By Terry Koehler, The Wedge Guy
Terry Koehler has been in the golf industry for over 30 years and currently spends his days as the President of EIDOLON Golf, a small premium wedge company in Victoria, Texas. He's been blogging for over 3 years and has written hundreds of articles ranging from golf tips to equipment issues. His blog will appear on ClubSG twice per week. You can reach Terry to have your golf questions answered at firstname.lastname@example.org.
I’ve written before about the desirable shape of a divot and how most golfers don’t really understand this aspect of ball striking, but an email from Pritchard D. made this topic make its way back to the top of my mind. Specifically he was asking about why he makes a divot with his irons, but not his wedges, which I’ll try to answer for him, but the subject of divots leads to much more examination. Let’s start with Pritchard’s question:
“Should I be trying to take a similar divot with my gap wedge as I do with my 6 iron? Or is there a better way to teach myself to control trajectory and shape with my 120 yds and in approaches?”Well, Pritchard, in the perfect world, all things being equal, your divots should be shallower as you go from the wedges to the longer clubs in the set, to where you are mostly sweeping the ball off the turf with your fairway woods. All golfers are different, however, and some take deeper divots than others. As to your “problem” of taking little to no divot with your wedges, I’d start by examining the length and lie angles of your wedges as opposed to your irons, and you may find them a little shorter, which could contribute to that problem. Other factors could be a differential in weight and shaft material/flex. I preach daily that it is very important to optimize your short game that your wedges be matched to each other, blended to your irons, and fitted to you. That is the way to optimize your scoring with these important clubs.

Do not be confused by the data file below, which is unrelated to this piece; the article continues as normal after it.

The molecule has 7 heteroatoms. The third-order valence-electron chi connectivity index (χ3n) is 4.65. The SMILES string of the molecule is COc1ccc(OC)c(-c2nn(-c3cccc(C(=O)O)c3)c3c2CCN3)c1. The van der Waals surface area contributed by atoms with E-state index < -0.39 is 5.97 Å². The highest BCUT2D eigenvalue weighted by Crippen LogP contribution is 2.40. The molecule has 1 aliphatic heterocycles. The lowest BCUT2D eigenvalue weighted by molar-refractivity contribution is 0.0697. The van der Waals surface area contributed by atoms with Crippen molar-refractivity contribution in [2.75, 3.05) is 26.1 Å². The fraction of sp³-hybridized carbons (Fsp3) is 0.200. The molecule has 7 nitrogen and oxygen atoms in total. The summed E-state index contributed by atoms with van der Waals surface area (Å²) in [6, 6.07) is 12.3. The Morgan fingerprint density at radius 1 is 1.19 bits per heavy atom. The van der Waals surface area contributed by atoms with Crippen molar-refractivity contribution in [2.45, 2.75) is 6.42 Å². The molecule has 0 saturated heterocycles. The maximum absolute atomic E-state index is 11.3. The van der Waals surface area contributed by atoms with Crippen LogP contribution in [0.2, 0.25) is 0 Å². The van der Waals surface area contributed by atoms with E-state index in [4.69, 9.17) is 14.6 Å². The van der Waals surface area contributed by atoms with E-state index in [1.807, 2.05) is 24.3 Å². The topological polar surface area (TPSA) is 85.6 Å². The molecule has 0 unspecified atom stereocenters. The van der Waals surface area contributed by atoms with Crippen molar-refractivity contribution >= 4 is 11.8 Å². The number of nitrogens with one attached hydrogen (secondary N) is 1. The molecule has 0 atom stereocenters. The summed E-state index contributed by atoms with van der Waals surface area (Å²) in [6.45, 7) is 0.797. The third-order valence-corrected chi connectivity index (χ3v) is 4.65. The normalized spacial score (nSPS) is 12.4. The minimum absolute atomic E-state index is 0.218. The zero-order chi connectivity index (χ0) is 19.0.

On the subject of divots in general, however, they can often be the “secret” to issues with your swing, set-up and alignment. Here are a few of the things that I look for in “divot autopsies” that can help you improve:
And Pritchard, you are the winner of a new EIDOLON wedge. Congratulations.
* The Wedge Guy's views and opinions are his own do not necessarily reflect those of SkyGolf.
The Wedge Guy is sponsored by SCOR Golf, where Terry Koehler is President/CEO. He encourages you to submit your questions or topics to be considered for his columns on Tuesdays and Fridays. Each submission automatically enters you to win a SCOR4161 wedge to be given away monthly. Click the button below to submit your question or topic today.
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